Monday, April 02, 2007

this sunday: resurrection

We get to celebrate Easter this week. Everything made new. God's eternal life triumphs over the ugliest of human violence. And, even over death. There's nothing to fear. We belong in God, who is everything.

When Mary encounters Jesus in that garden about what had seemed to be his tomb, she's not ready to recognize him. She, along with the other disciples, is STILL not prepared for what's going on in God. It's not until he calls her name that she realizes it's him--that she's speaking with the one who she mourns. (And, it's not just magical thinking.)

He tells her not to hold onto him.

I think Resurrection is like that: you just can't hold onto it BUT it changes everything.

I've been trying to figure out how to imagine that--an image for this.

There are many good ones that've been thought of before: the freedom and lightness of a butterfly (transformed from it's previous life as a caterpillar, after a time in that tomb-like cocoon), the grace of Easter lilies. The precious and stunning display of sunsets--light transformed in an instant to reveal colors previously imperceptible.

You cannot own, control, or hold too tightly to these.

But, this morning, I'm thinking even more of sandhill cranes.

It's crane season back home in Nebraska--those incredible days when millions of cranes gather in a narrow stretch of the Platte River. There, they gather strength by gleaning grain from the cornfields. They sleep in the river to stay safe. And, best of all, they dance.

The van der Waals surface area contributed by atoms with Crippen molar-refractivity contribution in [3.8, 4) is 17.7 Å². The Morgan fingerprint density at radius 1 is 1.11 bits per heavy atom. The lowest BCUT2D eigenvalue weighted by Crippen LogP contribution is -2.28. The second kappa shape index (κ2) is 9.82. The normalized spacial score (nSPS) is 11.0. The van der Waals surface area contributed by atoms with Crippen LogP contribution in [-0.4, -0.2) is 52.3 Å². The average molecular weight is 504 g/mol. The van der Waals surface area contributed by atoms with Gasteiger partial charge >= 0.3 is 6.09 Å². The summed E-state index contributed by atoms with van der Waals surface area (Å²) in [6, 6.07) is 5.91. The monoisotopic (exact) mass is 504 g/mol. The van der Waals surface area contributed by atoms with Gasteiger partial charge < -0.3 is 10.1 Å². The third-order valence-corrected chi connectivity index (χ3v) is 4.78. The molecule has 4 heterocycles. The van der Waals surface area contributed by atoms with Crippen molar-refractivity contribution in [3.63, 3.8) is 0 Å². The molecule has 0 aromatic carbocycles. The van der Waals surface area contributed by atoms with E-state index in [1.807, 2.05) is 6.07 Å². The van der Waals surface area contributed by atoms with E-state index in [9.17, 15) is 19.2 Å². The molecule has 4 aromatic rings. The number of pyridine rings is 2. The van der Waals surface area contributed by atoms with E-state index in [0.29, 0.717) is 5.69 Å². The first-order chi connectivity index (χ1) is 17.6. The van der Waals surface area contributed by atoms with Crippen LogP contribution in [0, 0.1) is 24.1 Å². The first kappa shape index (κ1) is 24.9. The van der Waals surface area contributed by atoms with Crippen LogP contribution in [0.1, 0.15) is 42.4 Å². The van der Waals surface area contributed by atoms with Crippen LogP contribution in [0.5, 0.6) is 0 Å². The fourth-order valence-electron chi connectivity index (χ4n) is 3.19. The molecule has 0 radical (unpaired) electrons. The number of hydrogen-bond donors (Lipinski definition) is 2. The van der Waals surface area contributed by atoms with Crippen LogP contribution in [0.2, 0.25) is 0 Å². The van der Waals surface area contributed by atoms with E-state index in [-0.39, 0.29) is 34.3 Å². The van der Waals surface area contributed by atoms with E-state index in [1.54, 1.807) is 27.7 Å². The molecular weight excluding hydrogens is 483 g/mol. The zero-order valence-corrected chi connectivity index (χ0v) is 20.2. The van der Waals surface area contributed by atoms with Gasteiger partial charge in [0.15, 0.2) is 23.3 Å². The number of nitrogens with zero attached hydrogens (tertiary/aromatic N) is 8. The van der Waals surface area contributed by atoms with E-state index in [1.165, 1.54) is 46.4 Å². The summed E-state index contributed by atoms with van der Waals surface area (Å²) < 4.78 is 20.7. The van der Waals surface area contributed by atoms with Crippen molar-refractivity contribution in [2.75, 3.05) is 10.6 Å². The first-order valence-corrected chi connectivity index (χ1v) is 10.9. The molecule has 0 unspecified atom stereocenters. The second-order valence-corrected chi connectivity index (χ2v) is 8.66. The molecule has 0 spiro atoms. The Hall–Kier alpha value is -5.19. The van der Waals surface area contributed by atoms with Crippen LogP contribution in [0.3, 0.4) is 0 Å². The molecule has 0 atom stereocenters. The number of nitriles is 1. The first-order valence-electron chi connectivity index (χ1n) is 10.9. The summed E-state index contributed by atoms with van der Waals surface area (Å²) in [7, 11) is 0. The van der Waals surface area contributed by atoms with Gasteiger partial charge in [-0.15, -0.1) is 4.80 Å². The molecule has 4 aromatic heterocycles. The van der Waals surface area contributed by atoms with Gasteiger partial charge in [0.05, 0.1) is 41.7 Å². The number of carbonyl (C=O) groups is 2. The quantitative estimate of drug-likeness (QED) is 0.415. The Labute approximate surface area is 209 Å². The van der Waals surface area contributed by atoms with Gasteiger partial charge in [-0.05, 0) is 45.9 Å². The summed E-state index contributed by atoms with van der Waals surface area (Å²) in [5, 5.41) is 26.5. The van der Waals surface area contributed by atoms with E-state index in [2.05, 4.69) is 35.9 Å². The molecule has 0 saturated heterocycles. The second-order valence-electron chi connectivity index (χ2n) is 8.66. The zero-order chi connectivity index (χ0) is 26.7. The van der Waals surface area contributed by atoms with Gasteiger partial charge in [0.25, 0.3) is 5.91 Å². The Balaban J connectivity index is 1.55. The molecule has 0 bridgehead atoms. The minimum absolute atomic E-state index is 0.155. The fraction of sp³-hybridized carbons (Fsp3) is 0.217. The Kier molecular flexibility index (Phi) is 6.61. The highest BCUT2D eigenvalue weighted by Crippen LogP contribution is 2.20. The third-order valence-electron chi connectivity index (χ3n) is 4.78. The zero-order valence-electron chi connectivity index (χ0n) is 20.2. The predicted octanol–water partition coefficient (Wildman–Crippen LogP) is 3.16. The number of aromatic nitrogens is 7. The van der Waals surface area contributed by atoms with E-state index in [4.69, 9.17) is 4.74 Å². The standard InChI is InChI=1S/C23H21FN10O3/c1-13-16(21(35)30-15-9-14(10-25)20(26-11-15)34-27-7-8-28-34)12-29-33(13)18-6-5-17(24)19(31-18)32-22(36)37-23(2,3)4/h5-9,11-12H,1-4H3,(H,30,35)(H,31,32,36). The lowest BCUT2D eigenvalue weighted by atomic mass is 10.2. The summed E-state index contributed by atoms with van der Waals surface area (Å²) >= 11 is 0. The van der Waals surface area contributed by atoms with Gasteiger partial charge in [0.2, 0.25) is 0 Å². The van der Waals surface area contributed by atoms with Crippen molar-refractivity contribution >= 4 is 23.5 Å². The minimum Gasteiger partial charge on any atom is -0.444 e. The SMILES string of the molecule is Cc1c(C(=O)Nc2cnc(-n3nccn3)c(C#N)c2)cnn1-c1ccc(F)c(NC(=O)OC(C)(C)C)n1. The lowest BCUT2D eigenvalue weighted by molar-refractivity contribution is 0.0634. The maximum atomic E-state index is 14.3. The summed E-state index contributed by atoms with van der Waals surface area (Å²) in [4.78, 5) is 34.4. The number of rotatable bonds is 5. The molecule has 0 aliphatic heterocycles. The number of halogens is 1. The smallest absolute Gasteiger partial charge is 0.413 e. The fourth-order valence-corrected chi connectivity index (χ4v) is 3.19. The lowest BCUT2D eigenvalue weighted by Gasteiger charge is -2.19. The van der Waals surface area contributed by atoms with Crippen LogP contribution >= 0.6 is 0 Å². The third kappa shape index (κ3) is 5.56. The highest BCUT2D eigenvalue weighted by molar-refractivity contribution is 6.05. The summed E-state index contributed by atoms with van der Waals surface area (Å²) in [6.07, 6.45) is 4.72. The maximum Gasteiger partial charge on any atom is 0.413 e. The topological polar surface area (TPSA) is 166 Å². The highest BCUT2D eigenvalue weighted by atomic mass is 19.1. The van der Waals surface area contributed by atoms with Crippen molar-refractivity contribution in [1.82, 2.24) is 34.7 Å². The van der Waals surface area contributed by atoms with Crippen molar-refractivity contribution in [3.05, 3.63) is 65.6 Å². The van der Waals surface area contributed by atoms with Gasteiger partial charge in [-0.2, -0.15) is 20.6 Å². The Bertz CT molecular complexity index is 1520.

Each night, just before sunset, they return to the river en masse, singing and dancing (and hoping to attract mates). For that brief period of time, these days in late March and early April, the beauty of the cranes (usually distributed halfway around the world) is visible in overwhelming glory, in one place. Fragile-looking and wonderful. Resilient and full of life.

What images would you give to resurrection life?


Dylan said...

Michigan, where I grew up, is the second highest apple producing state in the country. Each spring I looked forward to apple blossoms... so pretty and so fragrant. :)

feminist_mom said...

Easter and resurrection emerges as the sandhill cranes-- making their ancient noises all march in the fields near the marshy platte river--- and as they gather in the river each sunset, eat, dance -- Now they have new plans as Easter approaches...... they find the southerly winds up high in the blue sky and they fly away from Nebraska to new places with hopes of joining us next march in the great American flyway area of NE!